More recent studies also investigated the dependence on minibeam size in order to mimic the way of the beam to the tumor and to elaborate the recommendations for the largest beneficial minibeam size [45]. A photon study on single beams spots showed that for beam sizes ≥ 3 mm, severe side effects occur and only beam sizes of up to 1 mm produced no side effects when applied alone. Guided by this study, the group investigated the effects of different proton minibeam sizes and irradiated mouse ears with 4 × 4 proton minibeams with a ctc of 1.8 mm and Gaussian shaped beams with sizes of σ = 95, 199, 306, 411 and 561 μm (standard deviation) [46]. They could show that each minibeam geometry induced less acute side effects compared to homogeneous irradiation (σ = 883 μm), again monitored by ear thickness and inflammation scoring.

The group of Prezado et al. at the Orsay proton therapy center [47] showed the positive effect of proton minibeams in rat brain. The whole (tumor-free) rat brain was irradiated with a mean dose of 25 Gy either homogeneously or in a minibeam geometry with planar beam sizes of 1.1 mm × 2 cm and a beam distance of 3.2 mm, generated via a multislit collimator. The peak dose for the minibeam geometry was 57 Gy and the valley dose 8.8 Gy. The rats were followed up for 6 months. Homogeneously irradiated rats showed a delayed weight gain with 15% less maximum weight compared to non-irradiated or minibeam treated mice. Additionally, homogeneously irradiated rats showed clinical symptoms such as apathy and reduced appetite (3 out of 8 had to be sacrificed). Furthermore, these rats showed permanent epilation and moist desquamation of the irradiated skin comparable to the effects seen in the studies of Girst et al. 2016 [44] and Sammer et al. 2019 [46]. In contrast, minibeam irradiated mice only showed reversible epilation in the path of the minibeam and no clinical symptoms or weight loss were observed. Further investigations performed on the homogeneously irradiated rat brains using MRI revealed severe damage in the hippocampal formation, hypothalamus, periaqueductal gray areas, basal forebrain and brainstem. Furthermore, the blood brain barrier was broken in various locations. By contrast, the minibeam irradiated rat brains showed no abnormalities in the MRI scans. Additional histopathological analysis revealed various lesions including neuro-inflammatory processes and necrosis in the homogeneously irradiated brains, whereas only one rat irradiated with minibeams showed lesions, which however were much less pronounced.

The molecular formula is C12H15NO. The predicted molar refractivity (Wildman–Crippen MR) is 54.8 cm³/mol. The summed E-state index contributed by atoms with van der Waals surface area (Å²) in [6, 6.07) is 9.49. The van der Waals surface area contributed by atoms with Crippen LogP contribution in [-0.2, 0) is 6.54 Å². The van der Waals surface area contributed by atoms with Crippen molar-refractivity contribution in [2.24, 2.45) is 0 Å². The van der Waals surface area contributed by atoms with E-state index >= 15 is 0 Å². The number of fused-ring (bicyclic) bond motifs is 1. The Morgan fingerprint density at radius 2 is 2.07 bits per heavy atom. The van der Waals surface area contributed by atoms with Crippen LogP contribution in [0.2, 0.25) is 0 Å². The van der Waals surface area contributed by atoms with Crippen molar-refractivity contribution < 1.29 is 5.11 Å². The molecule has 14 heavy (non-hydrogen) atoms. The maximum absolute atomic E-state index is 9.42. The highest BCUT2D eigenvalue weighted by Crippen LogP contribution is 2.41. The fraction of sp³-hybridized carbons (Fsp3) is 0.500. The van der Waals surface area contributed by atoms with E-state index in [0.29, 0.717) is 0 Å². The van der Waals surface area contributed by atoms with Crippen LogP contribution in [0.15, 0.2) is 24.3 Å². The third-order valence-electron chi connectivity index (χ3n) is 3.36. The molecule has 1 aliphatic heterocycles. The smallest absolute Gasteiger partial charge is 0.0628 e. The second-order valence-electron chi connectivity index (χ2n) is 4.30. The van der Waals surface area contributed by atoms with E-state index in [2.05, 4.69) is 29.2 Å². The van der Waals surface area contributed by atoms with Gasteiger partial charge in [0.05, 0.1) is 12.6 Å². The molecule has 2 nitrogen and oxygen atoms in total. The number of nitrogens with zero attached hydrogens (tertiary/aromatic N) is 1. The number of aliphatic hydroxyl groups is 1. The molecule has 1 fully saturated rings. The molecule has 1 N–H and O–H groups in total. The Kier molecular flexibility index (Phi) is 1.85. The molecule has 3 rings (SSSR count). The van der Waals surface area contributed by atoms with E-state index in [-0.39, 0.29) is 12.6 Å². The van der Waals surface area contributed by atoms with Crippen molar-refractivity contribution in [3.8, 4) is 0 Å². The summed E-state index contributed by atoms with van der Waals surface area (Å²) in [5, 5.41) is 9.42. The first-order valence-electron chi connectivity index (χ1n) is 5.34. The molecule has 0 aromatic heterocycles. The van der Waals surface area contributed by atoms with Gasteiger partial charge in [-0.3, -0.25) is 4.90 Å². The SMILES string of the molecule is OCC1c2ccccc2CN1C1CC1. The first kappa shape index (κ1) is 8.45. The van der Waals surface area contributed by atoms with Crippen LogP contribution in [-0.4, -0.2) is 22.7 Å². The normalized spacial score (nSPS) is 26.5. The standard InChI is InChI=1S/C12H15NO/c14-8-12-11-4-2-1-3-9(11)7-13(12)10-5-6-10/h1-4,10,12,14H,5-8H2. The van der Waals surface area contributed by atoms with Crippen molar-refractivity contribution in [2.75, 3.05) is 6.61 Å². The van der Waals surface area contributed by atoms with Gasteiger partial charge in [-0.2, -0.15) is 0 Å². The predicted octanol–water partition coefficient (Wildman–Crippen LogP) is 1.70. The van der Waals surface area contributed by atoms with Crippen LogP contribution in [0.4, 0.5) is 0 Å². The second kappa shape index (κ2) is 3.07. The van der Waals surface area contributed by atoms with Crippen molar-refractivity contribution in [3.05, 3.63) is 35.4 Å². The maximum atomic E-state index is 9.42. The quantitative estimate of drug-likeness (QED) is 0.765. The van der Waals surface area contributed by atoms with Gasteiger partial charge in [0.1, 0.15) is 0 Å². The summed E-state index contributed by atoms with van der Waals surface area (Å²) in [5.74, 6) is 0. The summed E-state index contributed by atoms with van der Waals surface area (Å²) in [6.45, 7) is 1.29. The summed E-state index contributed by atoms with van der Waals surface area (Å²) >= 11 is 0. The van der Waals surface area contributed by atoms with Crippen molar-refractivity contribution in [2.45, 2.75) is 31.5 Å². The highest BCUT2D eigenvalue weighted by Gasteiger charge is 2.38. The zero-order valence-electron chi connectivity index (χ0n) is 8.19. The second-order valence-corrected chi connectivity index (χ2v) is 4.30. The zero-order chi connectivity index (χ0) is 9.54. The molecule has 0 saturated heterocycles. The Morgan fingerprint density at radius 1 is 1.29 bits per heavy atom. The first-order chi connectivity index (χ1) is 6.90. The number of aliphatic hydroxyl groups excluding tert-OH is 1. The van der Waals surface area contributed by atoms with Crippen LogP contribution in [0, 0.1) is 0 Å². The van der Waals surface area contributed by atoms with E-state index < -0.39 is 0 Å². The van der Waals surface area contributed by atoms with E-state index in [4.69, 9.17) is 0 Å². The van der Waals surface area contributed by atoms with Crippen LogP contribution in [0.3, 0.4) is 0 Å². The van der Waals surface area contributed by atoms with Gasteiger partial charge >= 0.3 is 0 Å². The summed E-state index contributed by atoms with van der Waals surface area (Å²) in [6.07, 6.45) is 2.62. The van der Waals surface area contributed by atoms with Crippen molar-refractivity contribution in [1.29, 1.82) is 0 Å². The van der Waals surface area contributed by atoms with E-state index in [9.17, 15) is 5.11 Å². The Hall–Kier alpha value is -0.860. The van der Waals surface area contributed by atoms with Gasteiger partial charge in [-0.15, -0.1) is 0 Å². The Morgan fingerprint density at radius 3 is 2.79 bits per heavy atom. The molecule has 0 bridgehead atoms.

In a further study, Prezado and co-workers investigated the potential of pMBRT on tumor treatment using high-grade gliomas in rats. Here, they could show that irradiation of gliomas using minibeam geometry achieved tumor control in 22% of the mice. Again, no side effects were visible for 6 months after irradiation after applying a mean dose of 30 Gy with the same geometry than in the previous study leading to a peak dose of 70 Gy [48]. Furthermore, in their most recent study, they compared proton minibeam and conventional proton treatment in rat gliomas with a single shot mean dose of 25 Gy. Despite the absence of any detectable tumor after 170 days followup, the homogeneously irradiated group showed only 22% survival with substantial brain damage. In contrast, minibeam treatment led to tumor control with increased survival of up to 67% and less severe brain toxicity [49].

Fractionation, high dose and FLASH effect in minibeam therapy